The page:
The old tomato factories are either destroyed or repurposed, and this one works great as a location for aging Gaia's Vin Santo.
The tasting room (formerly the dance floor for the nightclub) is perched on the edge of the Mediterranean. From this unique volcanic beach, it is difficult to imagine that this is the same sea that washes ashore on Croatia's verdant coastline, and that these are the same waves that lap against the jagged rocks that rise up from the Amalfi Coast.
On this day, the waves seemed a bit violent; possibly a good day for some small-time surfing. As you approached the water, powerful crests came crashing down on grapefruit-sized rocks, shaping them into soft, round stones. Once the water hit the beach it disappeared quickly as it filtered through course sand-- exactly the opposite of how a crashed wave rides up several meters on the compact, silky sand of a Caribbean beach.
But in the tasting room, away from the vociferous meeting of water and rock, the sound of the crashes had a lulling, gentle effect. You couldn't block out the sound of the waves, just as you cannot separate the influence of the ocean when you taste these wines.
Most of the vines on the island (with the exception of some of Sigalas' vineyards) are trained as a basket. Each year, the wood from the previous year is coiled to form another ring of the basket-- counting the rings, you'll see some baskets are close to a century old. When the baskets are about 80-100 years old, they are snipped off, and a new basket is started from shoots that come up from the root system.
The nutrients pulled up from the soil by the vast, ancient root system must coil through-- in some cases-- a football field's length of vine before reaching the fruit.
The soils in the vineyards are not unlike the beach sand off the winery steps. White and black sands, yellow sulphur rocks, red pumice, and snail shells form a deep layer of volcanic-based soils practically devoid of organic material. It's mind-boggling to walk above root systems have been mining this rock collection for half a millennium.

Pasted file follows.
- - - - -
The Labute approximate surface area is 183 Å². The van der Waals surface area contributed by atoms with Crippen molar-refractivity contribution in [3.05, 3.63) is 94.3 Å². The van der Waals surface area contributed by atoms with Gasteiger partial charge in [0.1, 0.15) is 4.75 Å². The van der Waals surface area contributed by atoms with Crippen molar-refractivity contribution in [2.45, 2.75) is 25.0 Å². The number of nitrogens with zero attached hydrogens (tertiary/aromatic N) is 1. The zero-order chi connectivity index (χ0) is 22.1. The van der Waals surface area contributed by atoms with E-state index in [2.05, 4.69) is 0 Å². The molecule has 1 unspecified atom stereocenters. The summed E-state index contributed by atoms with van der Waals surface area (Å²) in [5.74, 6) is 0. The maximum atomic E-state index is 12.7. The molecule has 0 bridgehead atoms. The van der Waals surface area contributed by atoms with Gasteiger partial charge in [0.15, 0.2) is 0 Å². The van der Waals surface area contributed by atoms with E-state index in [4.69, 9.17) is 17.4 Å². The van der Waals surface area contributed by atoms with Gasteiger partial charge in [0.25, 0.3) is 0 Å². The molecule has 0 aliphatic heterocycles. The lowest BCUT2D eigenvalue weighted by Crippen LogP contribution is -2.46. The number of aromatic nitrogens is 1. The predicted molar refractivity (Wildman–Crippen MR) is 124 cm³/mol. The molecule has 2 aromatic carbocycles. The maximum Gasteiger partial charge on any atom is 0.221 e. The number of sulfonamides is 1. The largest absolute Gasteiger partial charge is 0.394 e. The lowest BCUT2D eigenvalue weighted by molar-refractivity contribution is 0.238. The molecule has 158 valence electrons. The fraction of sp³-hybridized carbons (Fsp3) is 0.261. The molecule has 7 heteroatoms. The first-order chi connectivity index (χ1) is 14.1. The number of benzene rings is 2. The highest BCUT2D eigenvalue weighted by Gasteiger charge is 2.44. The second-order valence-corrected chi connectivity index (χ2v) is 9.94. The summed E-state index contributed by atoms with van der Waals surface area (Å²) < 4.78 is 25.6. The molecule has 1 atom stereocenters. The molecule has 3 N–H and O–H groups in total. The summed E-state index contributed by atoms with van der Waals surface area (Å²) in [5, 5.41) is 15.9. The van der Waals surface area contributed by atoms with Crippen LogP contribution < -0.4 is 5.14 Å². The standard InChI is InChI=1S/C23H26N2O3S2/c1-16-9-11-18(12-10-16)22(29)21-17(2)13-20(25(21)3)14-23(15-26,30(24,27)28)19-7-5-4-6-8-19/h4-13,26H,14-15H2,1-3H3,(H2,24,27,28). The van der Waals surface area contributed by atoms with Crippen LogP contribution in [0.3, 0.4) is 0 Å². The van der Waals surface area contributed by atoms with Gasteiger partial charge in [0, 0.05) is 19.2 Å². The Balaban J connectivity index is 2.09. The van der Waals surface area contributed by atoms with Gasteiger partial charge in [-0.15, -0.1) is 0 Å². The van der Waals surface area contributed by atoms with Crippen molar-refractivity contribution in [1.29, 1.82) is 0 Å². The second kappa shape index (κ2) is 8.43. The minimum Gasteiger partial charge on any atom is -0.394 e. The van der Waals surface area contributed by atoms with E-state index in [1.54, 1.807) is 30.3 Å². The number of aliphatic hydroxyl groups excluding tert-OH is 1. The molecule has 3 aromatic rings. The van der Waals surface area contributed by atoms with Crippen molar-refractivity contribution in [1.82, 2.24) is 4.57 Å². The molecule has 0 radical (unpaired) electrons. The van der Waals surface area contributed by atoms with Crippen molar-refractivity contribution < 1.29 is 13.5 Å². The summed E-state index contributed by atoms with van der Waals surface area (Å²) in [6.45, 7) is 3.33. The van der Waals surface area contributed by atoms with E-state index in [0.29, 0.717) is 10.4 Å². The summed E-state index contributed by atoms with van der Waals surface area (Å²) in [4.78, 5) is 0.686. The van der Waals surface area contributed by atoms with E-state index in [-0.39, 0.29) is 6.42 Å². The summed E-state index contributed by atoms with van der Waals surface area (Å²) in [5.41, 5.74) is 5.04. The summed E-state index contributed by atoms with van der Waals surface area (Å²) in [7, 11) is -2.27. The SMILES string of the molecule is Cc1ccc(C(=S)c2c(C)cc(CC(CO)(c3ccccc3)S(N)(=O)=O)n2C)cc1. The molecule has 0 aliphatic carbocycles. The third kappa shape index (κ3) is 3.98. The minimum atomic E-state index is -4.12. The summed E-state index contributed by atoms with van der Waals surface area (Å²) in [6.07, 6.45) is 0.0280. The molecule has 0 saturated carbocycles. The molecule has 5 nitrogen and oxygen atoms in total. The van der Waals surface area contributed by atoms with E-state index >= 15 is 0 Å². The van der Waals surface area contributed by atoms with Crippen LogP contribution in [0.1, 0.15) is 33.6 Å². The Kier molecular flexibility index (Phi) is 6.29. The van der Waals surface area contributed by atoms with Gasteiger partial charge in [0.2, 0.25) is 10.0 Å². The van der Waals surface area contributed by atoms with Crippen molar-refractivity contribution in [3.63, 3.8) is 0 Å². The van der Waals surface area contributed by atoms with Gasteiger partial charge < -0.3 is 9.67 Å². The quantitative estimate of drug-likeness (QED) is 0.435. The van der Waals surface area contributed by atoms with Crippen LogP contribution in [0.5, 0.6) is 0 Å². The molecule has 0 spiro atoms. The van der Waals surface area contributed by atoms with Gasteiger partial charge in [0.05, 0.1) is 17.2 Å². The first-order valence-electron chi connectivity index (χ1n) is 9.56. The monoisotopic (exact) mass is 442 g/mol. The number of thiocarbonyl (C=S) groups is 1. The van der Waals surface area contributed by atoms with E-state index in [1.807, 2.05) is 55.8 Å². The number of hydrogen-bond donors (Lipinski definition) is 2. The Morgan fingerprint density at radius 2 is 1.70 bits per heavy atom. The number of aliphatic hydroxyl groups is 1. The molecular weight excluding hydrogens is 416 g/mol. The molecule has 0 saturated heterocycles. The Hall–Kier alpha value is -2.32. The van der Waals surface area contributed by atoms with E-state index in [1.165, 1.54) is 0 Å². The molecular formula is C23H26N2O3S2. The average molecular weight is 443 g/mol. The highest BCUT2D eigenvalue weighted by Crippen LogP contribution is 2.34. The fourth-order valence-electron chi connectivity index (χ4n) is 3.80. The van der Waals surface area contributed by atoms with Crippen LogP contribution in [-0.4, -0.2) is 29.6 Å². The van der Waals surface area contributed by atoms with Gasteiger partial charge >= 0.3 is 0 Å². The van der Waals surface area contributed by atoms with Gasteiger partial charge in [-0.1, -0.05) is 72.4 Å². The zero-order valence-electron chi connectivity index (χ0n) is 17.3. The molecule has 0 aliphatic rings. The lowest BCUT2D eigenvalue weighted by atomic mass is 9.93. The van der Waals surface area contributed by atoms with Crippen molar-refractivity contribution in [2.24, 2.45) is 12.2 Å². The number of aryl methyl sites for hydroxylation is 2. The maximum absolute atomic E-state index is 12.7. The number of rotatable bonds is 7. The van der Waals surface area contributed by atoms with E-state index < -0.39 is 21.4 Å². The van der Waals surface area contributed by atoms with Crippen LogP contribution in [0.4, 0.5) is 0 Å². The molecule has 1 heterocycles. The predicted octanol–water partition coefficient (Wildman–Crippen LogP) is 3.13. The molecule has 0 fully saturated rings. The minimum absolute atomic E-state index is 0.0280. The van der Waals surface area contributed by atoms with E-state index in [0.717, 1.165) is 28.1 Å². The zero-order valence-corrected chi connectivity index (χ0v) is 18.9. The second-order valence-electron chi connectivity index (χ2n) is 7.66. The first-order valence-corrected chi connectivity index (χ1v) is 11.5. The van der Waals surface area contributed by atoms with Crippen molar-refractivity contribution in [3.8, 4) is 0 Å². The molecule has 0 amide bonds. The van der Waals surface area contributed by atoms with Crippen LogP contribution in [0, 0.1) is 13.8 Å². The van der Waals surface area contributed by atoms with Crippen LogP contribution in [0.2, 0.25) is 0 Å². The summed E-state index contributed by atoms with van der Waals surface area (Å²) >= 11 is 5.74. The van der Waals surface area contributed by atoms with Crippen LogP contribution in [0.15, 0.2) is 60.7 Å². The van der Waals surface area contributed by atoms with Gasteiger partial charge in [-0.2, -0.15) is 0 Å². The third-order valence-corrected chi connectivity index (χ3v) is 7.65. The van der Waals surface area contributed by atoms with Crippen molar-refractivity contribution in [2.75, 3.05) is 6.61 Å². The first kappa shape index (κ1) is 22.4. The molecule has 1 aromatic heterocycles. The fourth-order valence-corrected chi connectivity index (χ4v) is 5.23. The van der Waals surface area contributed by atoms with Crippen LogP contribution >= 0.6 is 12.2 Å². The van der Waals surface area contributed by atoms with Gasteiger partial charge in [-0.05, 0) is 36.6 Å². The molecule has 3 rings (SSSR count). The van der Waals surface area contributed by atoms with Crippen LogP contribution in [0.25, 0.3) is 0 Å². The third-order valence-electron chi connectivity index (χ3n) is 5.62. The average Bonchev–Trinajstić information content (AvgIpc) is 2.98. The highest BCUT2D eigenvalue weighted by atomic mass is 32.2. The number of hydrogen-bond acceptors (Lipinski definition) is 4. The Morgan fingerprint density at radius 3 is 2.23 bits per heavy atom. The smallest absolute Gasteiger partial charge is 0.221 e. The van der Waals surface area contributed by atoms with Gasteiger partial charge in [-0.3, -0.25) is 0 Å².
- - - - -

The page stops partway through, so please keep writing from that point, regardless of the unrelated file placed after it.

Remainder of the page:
Training vines in this basket method is laborious and time consuming. Pruning takes weeks, sometimes months.
Most of the vineyards are owned and worked by locals who have passed down vine training/pruning techniques through the generations. There are about 1,000 growers who hold an average of less than 1 hectare. These growers sell their grapes to one of the 13 wineries on the island.
When Yiannis wonders aloud to some of his growers why so much hard labor is put into so few grapes, they say they do it "to be unbored." You might also see the faint trenches they've dug (in unbored states) between the rows-- these are dug to help water distribute evenly throughout the vineyard in a heavy rain.
Aside from the occasional heavy rain, one of the biggest vineyard destroyers is a unique wind that blows up from the Sahara every few years. Known as the Livas, the hot wind can "turn your grapes to raisins in a day," Yiannis notes. "It can destroy your harvest." Other winds besides the Livas can also be threatening. In 2012, Force 11 winds "didn't stop for three days and we lost 75% of our berries right at budbreak."
Another winemaker, Stefanos from Argyros Estate, also recalled the 2012 damage. Shaking his head, he said, "I remember the date. April 18th 2012," as he despairingly recalled hurricane-force winds in his vineyards.
Here, Yiannis lifts up a basket from the bottom, revealing the coil-like training method, and showing us some of the older wood snaked at the bottom.
2013 "Wild Ferment" Assyrtiko
1/2 barrique - 1/2 stainless steel
of the barriques: 1/3 Acacia, 1/3 French, 1/3 American
A unique herbaceous aroma of dark green shiso leaves; a soft oak structure that hides like lace behind the bracing acidity; the finish tastes like fresh grapefruit and you feel a unique cooling sensation on the gums.
2009 'Thalassitis' Assyrtiko
round aromas, like a fluffy lemon meringue; a dancing midpalate; a unique sensation of cooling on the palate similar to the 2013 wild ferment; the sensation you get from chewing mint without the mint flavor.
2013 'Thalassitis' Assyrtiko
lemons, salts, and stones; a vibrant electric midpalate; a dense yet light flavor, like an airy meringue made of salted pomice, lemon zest, and electric sparks.
*notes from a visit/tasting on 6/4/2014